Everybody knows that was really done for ‘muh freedom’ but was done to restrict union influence. In the same way however, there are no restrictions on corporate political activity for publicly traded companies. The argument for unions is that ‘nobody should have to join a union and have their dues go for political activities they don’t support just to get a job in their field.

    I think there is no question though that with the virtual death of the defined benefit pension plans that individuals have no choice to invest in the stock market either through buying shares in individual companies or in some form of mutual fund. Since in practice, individuals who do this have defacto no say over who the corporations make political donations to, I think Senator Warren may be trying to argue that ‘if the restrictions on political donations should apply to unions due to ‘muh freedom’ it should also apply to corporations.

    Anyway, I’m certainly not surprised to see a junk publication like the National Review engage in hackery.

    1. The 7th paragraph should start “everybody knows that wasn’t really done for ‘muh freedom.’

    2. You missed my point, which has nothing to do with National Review’s hyperbole. You can avoid government interference as long as you are unsuccessful! (Although new companies would obviously spin off divisions as separate companies when they approach the magic billion number.)

      Also, the magic cut-off should be based on some criterion other than revenues. In certain industries (like intellectual property), a billion dollars in revenues can be a small company. Mojang was a billion dollar corporation with 12 employees. (They have since been acquired by Microsoft.) I think we probably don’t want the government micro-managing companies with 12 employees. (Although we probably do want to get more of their taxes!)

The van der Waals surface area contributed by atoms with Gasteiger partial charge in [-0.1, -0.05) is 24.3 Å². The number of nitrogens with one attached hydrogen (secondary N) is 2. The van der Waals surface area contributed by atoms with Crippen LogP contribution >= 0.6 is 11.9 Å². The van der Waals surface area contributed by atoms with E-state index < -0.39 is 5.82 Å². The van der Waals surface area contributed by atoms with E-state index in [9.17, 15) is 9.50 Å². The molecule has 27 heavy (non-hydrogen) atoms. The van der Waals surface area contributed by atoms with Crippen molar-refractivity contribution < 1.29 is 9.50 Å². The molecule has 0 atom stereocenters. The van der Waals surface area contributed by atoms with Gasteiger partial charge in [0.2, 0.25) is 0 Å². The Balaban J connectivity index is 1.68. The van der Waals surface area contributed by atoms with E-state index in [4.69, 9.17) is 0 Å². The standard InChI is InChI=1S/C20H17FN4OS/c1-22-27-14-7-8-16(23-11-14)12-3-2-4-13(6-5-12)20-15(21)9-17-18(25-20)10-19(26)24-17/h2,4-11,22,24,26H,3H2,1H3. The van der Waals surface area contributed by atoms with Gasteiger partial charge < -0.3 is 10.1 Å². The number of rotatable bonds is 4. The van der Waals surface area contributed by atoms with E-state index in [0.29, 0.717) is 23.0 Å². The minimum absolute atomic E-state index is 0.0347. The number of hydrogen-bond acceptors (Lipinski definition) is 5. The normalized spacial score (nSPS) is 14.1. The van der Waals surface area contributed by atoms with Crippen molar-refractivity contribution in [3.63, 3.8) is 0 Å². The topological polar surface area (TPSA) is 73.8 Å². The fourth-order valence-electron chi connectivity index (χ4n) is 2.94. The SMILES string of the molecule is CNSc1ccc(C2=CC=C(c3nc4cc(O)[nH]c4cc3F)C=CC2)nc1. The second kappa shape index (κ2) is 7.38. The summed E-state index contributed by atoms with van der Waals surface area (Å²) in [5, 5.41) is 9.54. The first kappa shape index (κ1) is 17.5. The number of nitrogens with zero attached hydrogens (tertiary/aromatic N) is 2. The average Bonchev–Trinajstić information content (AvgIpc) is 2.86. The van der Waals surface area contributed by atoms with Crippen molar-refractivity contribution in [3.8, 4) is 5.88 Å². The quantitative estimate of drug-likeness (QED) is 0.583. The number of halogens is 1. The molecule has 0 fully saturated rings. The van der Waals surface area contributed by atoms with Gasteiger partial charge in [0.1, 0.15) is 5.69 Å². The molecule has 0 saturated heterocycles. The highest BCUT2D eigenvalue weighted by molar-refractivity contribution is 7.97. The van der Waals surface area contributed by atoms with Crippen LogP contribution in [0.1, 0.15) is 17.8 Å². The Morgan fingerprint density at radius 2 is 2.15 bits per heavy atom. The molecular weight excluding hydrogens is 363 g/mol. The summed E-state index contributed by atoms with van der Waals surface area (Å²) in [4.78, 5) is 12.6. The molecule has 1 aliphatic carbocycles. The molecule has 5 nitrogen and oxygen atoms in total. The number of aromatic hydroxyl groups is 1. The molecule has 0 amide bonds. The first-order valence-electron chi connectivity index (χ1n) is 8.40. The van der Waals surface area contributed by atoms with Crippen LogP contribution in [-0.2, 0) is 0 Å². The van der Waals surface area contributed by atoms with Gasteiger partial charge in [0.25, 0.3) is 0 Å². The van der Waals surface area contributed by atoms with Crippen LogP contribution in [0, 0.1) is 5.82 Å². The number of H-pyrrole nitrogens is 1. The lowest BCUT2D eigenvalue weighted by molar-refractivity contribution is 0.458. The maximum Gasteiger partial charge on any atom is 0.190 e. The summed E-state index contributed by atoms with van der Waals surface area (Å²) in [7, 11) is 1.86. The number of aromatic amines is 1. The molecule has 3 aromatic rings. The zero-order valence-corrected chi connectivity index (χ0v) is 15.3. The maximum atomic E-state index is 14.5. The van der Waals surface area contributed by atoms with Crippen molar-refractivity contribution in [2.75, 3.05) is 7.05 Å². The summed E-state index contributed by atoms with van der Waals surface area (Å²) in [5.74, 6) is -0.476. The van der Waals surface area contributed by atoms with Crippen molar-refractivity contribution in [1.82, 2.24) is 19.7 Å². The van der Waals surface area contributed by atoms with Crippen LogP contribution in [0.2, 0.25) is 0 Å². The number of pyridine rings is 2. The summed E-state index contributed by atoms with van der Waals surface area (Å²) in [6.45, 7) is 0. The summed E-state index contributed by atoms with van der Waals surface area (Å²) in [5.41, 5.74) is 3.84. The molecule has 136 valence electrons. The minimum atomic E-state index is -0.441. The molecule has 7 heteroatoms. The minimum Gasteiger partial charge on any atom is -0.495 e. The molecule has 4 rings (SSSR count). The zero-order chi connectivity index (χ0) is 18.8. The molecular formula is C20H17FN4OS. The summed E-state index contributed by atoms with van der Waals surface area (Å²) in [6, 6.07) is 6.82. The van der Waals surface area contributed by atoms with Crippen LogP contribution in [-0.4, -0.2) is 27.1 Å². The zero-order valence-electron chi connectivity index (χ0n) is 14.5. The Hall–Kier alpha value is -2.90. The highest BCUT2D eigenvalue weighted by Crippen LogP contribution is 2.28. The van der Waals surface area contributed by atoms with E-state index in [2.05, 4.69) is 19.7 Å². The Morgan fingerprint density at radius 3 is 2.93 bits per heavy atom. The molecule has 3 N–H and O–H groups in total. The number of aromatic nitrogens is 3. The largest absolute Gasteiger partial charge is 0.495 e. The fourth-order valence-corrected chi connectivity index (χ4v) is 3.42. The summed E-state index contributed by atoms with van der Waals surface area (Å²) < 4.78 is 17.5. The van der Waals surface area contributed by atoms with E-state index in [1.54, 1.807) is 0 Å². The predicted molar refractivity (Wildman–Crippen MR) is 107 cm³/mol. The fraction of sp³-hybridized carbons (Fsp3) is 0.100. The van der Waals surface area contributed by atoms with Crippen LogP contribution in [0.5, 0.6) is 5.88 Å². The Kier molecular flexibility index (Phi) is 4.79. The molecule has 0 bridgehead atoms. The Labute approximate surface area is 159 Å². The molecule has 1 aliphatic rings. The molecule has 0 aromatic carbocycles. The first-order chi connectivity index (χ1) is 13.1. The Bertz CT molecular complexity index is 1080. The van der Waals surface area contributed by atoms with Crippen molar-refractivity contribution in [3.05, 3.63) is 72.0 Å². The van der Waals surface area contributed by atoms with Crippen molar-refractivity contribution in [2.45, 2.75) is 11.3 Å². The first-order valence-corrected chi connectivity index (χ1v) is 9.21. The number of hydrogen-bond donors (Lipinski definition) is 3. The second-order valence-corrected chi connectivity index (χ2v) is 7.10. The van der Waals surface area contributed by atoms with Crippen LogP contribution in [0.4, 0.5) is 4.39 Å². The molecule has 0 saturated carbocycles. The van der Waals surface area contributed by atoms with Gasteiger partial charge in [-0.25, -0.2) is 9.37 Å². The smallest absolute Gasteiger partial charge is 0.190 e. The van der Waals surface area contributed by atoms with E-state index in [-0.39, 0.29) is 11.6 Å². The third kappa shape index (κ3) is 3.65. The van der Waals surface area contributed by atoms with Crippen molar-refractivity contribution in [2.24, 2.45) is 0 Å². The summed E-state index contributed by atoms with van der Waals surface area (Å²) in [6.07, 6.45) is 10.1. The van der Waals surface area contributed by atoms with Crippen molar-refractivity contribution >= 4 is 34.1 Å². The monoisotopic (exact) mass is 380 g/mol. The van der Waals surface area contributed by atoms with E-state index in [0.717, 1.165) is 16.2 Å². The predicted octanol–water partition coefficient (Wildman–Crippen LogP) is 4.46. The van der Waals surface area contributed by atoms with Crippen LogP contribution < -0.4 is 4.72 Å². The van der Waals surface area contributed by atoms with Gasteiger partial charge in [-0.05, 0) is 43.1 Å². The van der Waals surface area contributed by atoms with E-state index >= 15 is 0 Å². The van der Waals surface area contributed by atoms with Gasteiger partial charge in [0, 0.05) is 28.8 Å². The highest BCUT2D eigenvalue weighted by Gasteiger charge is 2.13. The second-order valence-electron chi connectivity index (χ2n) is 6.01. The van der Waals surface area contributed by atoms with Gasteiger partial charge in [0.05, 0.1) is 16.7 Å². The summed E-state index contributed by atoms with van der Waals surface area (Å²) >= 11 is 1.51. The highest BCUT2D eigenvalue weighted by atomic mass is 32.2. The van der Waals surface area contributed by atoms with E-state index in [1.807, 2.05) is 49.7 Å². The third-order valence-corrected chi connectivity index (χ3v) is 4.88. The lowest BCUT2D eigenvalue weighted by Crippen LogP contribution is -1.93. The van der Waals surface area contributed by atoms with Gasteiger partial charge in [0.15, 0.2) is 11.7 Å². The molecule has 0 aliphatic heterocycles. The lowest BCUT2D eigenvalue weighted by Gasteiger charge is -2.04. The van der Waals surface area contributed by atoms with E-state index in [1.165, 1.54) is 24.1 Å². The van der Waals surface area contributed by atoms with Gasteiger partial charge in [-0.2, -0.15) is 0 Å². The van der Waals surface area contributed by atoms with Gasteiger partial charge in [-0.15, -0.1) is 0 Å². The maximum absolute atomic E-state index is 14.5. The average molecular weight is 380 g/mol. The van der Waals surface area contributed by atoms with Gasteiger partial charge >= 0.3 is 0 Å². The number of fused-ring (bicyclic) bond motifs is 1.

1. 1.I don’t think that there is much of any ‘micromanaging’ that was the hyperbolic claim in the article, that doesn’t make it true.

        2.I doubt that it’s that easy or practical for a company to split into separate divisions just to avoid hitting $1 billion in revenue.

        However, I agree the $1 billion is arbitrary and revenue should not be the only criteria.

        1. It is very easy. Spin-offs are routine.

          Micromanaging would be determining how many people and which people should be on the board of a 12-person company.

          And, needless to say, Warren’s plan will never come to pass, or even come close,during her lifetime. It’s just pie-in-the-sky ruminating to pander to her base, so all discussions of it are purely academic.

          1. Hard to say, if the Democrats retake the White House in 2020 with large majorities in Congress as a backlash against Trump I certainly could see something like this, both the greater focus on the number of women and visible minorities on corporate boards and senior executive positions and the restrictions on corporate political activity.

            If I have the analysis of restrictions on corporate political activity correct, it would be restricted to just publicly traded companies, and from my experience spinning off publicly traded companies into various subsidiaries isn’t done all that frequently.